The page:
Ryder: The fact that they had a women’s team. I had friends that knew about the team, and was good friends with Ryan [Petry] through college. He made the suggestion to join. I was able to do a team ride in December and then I joined in January.

Q: No matter what level of rider you are, professional or amateur, there is always value in self improvement – that goes without question. It’s the only way to climb the ladder. What were you looking forward to focusing on at this camp?

Creel: Cornering. On Thursday, we went and did a longer ride full of corners, and for me, it’s good to get behind someone that’s better than me. I follow what they do, and eventually I get there.

Riveros: Honing my speed into cornering, and getting into the flow. I enjoyed riding at Brown’s Ranch, the fast speed was great. The terrain changes [in Phoenix] are great. You have rocky, you have fast–the riding here is perfect.

Ryder: How to be a more confidant rider, and upping my technical skills.

Day 2 of the camp: Riveros getting a proper bike fit.
Day 2 of the camp: Riveros getting a proper bike fit.

Q: In your own words, what particular aspects of a training camp make it more effective than typical individual coaching and training?

Creel:  Team camps are very good to get away from all the stress and problems of everyday life. You get here, with teammates, and that’s what creates an environment that allows you to focus. All you have to do is worry about riding and being with your friends.

Ryder: It is also a good environment to develop skills because there are a lot of people that have professional experience. I enjoy the different backgrounds and ages, and different walks of life. Everyone is really humble and willing to teach you.

Tullous: It’s a place where hiccups can be attended to and we can fix issues. It’s an environment where the team and coaches can get to know each other. We have team dinners, we get kits, bikes, helmets, and can establishment management and athlete baselines. Here, we want the amateurs to know what it’s like to be immersed in a pro setting, and they receive that. Any rider can come any day – the amateurs have jobs [outside of riding]. We do not want to separate them even if intrinsically there is a separation that will happen. We try very hard to be all inclusive.

Q: What has been your favorite part of the training camp, and your experience with CZ Racing so far?

Creel: I liked the little short race we had on Saturday. At home I ride mostly by myself, so it was great to get out with a bunch of fast guys. It’s a good feeling. Jason has been my coach since I was 13. I’ve had many other coaches before, but Jason has been the best because he understands what’s going on besides the bike. It’s been very helpful for me. He’s always coming up with new ideas.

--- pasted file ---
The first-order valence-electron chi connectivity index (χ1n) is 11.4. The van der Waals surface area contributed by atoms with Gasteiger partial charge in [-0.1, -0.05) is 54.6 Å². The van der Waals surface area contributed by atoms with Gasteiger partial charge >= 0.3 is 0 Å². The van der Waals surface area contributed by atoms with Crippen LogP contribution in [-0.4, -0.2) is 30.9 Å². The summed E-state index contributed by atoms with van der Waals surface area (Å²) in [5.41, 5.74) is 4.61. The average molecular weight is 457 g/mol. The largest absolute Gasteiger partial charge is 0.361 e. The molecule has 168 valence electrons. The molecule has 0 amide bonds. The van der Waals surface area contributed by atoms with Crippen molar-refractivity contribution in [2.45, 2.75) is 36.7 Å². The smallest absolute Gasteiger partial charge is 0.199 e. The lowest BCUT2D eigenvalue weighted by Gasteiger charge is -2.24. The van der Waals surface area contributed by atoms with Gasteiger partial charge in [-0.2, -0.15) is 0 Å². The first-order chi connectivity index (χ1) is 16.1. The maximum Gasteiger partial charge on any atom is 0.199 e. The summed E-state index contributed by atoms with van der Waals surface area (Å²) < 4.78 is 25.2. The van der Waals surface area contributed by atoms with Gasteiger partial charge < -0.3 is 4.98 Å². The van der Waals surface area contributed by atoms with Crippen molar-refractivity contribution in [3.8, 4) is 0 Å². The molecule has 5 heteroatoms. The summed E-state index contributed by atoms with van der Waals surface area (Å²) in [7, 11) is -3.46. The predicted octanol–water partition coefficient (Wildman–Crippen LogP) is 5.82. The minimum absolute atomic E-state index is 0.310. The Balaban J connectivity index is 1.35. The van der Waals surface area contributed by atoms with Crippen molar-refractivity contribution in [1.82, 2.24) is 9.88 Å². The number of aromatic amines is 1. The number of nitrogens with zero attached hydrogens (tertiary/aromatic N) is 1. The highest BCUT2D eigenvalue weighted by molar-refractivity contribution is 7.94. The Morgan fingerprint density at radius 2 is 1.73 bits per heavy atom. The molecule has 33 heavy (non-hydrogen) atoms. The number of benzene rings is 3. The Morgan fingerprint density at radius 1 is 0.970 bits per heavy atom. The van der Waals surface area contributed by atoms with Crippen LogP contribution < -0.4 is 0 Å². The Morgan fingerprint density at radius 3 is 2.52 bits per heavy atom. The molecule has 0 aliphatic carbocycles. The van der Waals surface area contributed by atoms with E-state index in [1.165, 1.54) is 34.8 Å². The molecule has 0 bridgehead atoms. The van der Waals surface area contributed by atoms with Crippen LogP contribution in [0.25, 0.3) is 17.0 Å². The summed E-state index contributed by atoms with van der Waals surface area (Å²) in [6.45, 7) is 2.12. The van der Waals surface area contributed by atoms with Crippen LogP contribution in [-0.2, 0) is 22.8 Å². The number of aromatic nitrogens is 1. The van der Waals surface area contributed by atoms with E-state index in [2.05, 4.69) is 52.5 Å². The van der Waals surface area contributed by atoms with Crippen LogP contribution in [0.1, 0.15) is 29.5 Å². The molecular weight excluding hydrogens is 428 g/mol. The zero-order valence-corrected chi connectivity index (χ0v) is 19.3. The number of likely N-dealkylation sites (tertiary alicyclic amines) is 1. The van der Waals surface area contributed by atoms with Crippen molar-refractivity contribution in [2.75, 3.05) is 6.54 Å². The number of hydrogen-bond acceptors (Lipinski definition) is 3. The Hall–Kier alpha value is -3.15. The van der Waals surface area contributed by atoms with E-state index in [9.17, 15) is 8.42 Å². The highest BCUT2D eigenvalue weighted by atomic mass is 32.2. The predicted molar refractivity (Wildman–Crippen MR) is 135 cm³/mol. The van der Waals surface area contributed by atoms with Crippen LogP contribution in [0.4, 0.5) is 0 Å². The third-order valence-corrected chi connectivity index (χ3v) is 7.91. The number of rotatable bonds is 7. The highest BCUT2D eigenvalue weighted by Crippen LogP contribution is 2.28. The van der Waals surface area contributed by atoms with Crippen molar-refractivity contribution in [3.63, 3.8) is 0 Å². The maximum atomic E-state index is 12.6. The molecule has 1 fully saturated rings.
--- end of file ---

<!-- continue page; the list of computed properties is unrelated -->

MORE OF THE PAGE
Riveros: I was shooting for the Olympics last year, for Colombia. To be working by myself and then come here–it’s a huge family, non-stressful, and I can relate to them if I have a problem. I am the oldest, so I can give them my experience. I can help them develop their cycling career. Some of them are really young, in their 20’s, And I’m trying to make them motivated and let them know that this opportunity is special. We are lucky to have this. Unfortunately, the mountain bike community doesn’t have enough teams. [The younger riders] have to be aware of this opportunity if they want to grow up in this sport.

Head coach Jason Tullous conducting an individual interview with CZ athlete Jorge Munoz.
Head coach Jason Tullous conducting an individual interview with CZ athlete Jorge Munoz.

Q: What are your goals for yourself or for the team?

Creel: I want to do a 24-hour race sometime, and I think I could start with a team when I feel like I’m ready for it. This team will prepare me for this.

Petry: I am looking forward to the Whiskey 50 in April, and possibly the Leadville 100, which I’ve done before […] My goal for the season is definitely to continue to grow as a mountain biker, as a professional.

Tullous: The team goals aren’t Pro XCT, though that is where some of them will go. We want to nurture the athlete’s experience and have fun. It’s important to Andy, so it’s absolutely important to us.

Q: What has been the most important thing you’ve learned from your teammates?

Petry: It’s interesting because I am pretty open minded, and enjoy trying things. I am on a team with mostly young people. I enjoy seeing what I can offer them, and what I can learn in return. I look up to the people that make up this team, and I get a lot out of the diversity. I want to give back to that.

Riveros: I have learned to not take everything too seriously. Last year, when I didn’t make the Olympics, I wanted to quit mountain bikes. I wanted to be done. I spent four years of my life taking it so seriously just to achieve that goal. So what I’ve learned here is to let it go and enjoy it–enjoy the ride. I told Jason, I haven’t had this much fun in a long time. I am happy on the bike again. Before, I was looking for the success and wasn’t paying attention to enjoying it. I feel that the enjoyment part of this experience will make this upcoming season really good–a great year, just because of that.